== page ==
For Online E-newspaper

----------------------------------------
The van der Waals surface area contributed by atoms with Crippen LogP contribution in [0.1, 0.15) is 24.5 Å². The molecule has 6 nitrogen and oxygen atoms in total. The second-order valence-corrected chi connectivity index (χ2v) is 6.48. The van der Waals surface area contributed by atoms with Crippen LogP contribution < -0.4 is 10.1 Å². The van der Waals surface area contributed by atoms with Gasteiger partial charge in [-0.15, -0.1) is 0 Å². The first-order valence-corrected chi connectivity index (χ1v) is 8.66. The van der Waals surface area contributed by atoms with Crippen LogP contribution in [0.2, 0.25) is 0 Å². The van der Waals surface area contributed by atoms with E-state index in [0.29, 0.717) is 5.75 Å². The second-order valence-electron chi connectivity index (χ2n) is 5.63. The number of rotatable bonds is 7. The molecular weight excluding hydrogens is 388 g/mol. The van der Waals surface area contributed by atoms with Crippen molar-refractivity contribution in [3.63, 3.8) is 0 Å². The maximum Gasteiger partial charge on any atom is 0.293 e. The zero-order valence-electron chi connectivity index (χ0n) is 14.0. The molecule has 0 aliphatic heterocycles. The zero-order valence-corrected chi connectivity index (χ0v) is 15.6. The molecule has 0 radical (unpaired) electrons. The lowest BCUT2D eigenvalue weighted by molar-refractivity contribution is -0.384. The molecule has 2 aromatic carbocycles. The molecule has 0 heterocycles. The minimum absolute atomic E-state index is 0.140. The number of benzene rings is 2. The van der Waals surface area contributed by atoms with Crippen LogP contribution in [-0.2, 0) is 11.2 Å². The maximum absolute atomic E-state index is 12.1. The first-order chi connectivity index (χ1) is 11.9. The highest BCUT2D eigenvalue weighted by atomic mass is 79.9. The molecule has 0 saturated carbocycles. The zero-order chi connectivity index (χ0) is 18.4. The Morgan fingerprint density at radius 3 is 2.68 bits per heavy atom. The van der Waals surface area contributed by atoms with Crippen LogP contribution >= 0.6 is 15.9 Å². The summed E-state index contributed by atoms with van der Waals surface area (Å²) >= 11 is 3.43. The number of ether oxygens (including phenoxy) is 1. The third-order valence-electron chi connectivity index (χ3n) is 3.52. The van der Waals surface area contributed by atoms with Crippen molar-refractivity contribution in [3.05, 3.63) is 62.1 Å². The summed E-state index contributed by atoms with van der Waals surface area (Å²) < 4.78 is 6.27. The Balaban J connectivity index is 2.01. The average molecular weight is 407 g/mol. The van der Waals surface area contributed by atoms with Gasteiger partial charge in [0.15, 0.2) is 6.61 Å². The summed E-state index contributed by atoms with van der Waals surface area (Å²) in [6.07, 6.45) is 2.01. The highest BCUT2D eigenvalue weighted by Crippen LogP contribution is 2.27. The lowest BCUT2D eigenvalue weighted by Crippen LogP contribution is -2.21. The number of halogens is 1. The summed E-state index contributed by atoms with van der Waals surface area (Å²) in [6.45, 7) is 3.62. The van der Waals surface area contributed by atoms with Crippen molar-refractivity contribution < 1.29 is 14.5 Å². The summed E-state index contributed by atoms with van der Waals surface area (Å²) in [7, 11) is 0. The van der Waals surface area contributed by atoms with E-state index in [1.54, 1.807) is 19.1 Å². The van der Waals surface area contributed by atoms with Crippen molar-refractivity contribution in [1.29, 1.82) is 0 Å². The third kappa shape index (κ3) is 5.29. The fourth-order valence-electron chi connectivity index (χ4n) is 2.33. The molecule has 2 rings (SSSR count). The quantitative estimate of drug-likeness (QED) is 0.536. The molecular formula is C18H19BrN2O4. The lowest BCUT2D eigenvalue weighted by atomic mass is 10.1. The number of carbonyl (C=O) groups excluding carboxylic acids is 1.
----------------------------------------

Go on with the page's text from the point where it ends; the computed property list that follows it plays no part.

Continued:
The East African : Mar 23rd 2015